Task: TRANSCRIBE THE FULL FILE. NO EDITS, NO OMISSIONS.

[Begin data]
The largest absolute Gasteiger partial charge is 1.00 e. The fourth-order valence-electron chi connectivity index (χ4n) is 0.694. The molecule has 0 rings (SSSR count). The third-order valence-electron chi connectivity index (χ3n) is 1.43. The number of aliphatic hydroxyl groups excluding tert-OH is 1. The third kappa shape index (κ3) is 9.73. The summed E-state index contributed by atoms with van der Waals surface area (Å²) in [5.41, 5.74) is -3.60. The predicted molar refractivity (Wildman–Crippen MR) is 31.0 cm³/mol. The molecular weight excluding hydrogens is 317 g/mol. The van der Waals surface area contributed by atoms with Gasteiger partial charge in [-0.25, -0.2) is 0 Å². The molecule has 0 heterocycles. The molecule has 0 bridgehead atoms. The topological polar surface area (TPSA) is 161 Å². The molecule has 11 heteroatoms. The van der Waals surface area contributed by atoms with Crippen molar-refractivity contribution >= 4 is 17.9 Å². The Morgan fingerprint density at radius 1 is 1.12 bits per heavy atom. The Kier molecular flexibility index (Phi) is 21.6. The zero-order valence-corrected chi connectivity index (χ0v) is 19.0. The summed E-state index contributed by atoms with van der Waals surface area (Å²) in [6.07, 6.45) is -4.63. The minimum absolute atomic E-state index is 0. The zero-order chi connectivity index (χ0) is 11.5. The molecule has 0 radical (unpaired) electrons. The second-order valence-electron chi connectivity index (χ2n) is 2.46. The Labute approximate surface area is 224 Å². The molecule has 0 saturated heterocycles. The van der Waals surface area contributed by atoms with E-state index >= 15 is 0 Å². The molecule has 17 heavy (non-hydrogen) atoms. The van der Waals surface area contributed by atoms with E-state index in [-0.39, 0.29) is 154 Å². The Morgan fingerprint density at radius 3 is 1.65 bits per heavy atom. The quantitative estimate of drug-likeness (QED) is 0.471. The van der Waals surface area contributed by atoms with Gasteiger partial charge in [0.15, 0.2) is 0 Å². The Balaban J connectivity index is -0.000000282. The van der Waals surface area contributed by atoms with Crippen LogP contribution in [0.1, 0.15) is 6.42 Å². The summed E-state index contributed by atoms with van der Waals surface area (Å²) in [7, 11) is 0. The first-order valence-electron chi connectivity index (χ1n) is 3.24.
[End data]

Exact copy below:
The largest absolute Gasteiger partial charge is 1.00 e. The fourth-order valence-electron chi connectivity index (χ4n) is 0.694. The molecule has 0 rings (SSSR count). The third-order valence-electron chi connectivity index (χ3n) is 1.43. The number of aliphatic hydroxyl groups excluding tert-OH is 1. The third kappa shape index (κ3) is 9.73. The summed E-state index contributed by atoms with van der Waals surface area (Å²) in [5.41, 5.74) is -3.60. The predicted molar refractivity (Wildman–Crippen MR) is 31.0 cm³/mol. The molecular weight excluding hydrogens is 317 g/mol. The van der Waals surface area contributed by atoms with Gasteiger partial charge in [-0.25, -0.2) is 0 Å². The molecule has 0 heterocycles. The molecule has 0 bridgehead atoms. The topological polar surface area (TPSA) is 161 Å². The molecule has 11 heteroatoms. The van der Waals surface area contributed by atoms with Crippen molar-refractivity contribution >= 4 is 17.9 Å². The Morgan fingerprint density at radius 1 is 1.12 bits per heavy atom. The Kier molecular flexibility index (Phi) is 21.6. The zero-order valence-corrected chi connectivity index (χ0v) is 19.0. The summed E-state index contributed by atoms with van der Waals surface area (Å²) in [6.07, 6.45) is -4.63. The minimum absolute atomic E-state index is 0. The zero-order chi connectivity index (χ0) is 11.5. The molecule has 0 radical (unpaired) electrons. The second-order valence-electron chi connectivity index (χ2n) is 2.46. The Labute approximate surface area is 224 Å². The molecule has 0 saturated heterocycles. The van der Waals surface area contributed by atoms with E-state index >= 15 is 0 Å². The molecule has 17 heavy (non-hydrogen) atoms. The van der Waals surface area contributed by atoms with E-state index in [-0.39, 0.29) is 154 Å². The Morgan fingerprint density at radius 3 is 1.65 bits per heavy atom. The quantitative estimate of drug-likeness (QED) is 0.471. The van der Waals surface area contributed by atoms with Gasteiger partial charge in [0.15, 0.2) is 0 Å². The Balaban J connectivity index is -0.000000282. The van der Waals surface area contributed by atoms with Crippen LogP contribution in [0.1, 0.15) is 6.42 Å². The summed E-state index contributed by atoms with van der Waals surface area (Å²) in [7, 11) is 0. The first-order valence-electron chi connectivity index (χ1n) is 3.24.